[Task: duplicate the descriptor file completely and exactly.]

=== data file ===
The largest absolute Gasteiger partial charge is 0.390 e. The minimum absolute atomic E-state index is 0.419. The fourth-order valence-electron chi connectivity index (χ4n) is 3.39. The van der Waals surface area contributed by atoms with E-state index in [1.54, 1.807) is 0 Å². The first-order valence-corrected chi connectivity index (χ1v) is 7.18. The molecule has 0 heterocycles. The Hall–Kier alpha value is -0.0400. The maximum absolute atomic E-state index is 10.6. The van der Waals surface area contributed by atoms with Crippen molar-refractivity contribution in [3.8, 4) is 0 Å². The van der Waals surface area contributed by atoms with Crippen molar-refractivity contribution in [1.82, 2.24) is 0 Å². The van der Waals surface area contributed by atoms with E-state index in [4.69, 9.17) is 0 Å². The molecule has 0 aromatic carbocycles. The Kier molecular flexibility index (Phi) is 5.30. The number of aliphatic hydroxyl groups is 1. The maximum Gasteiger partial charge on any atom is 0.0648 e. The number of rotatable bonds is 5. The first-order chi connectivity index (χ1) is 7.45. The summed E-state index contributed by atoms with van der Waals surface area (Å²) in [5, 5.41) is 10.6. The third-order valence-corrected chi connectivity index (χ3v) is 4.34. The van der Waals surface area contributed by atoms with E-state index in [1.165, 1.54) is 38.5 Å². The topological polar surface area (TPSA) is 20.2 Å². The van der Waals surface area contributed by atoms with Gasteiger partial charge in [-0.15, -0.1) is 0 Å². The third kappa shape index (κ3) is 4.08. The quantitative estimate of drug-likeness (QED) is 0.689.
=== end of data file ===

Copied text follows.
The largest absolute Gasteiger partial charge is 0.390 e. The minimum absolute atomic E-state index is 0.419. The fourth-order valence-electron chi connectivity index (χ4n) is 3.39. The van der Waals surface area contributed by atoms with E-state index in [1.54, 1.807) is 0 Å². The first-order valence-corrected chi connectivity index (χ1v) is 7.18. The molecule has 0 heterocycles. The Hall–Kier alpha value is -0.0400. The maximum absolute atomic E-state index is 10.6. The van der Waals surface area contributed by atoms with Crippen molar-refractivity contribution in [3.8, 4) is 0 Å². The van der Waals surface area contributed by atoms with Crippen molar-refractivity contribution in [1.82, 2.24) is 0 Å². The van der Waals surface area contributed by atoms with E-state index in [4.69, 9.17) is 0 Å². The molecule has 0 aromatic carbocycles. The Kier molecular flexibility index (Phi) is 5.30. The number of aliphatic hydroxyl groups is 1. The maximum Gasteiger partial charge on any atom is 0.0648 e. The number of rotatable bonds is 5. The first-order chi connectivity index (χ1) is 7.45. The summed E-state index contributed by atoms with van der Waals surface area (Å²) in [5, 5.41) is 10.6. The third-order valence-corrected chi connectivity index (χ3v) is 4.34. The van der Waals surface area contributed by atoms with E-state index in [1.165, 1.54) is 38.5 Å². The topological polar surface area (TPSA) is 20.2 Å². The van der Waals surface area contributed by atoms with Gasteiger partial charge in [-0.15, -0.1) is 0 Å². The third kappa shape index (κ3) is 4.08. The quantitative estimate of drug-likeness (QED) is 0.689.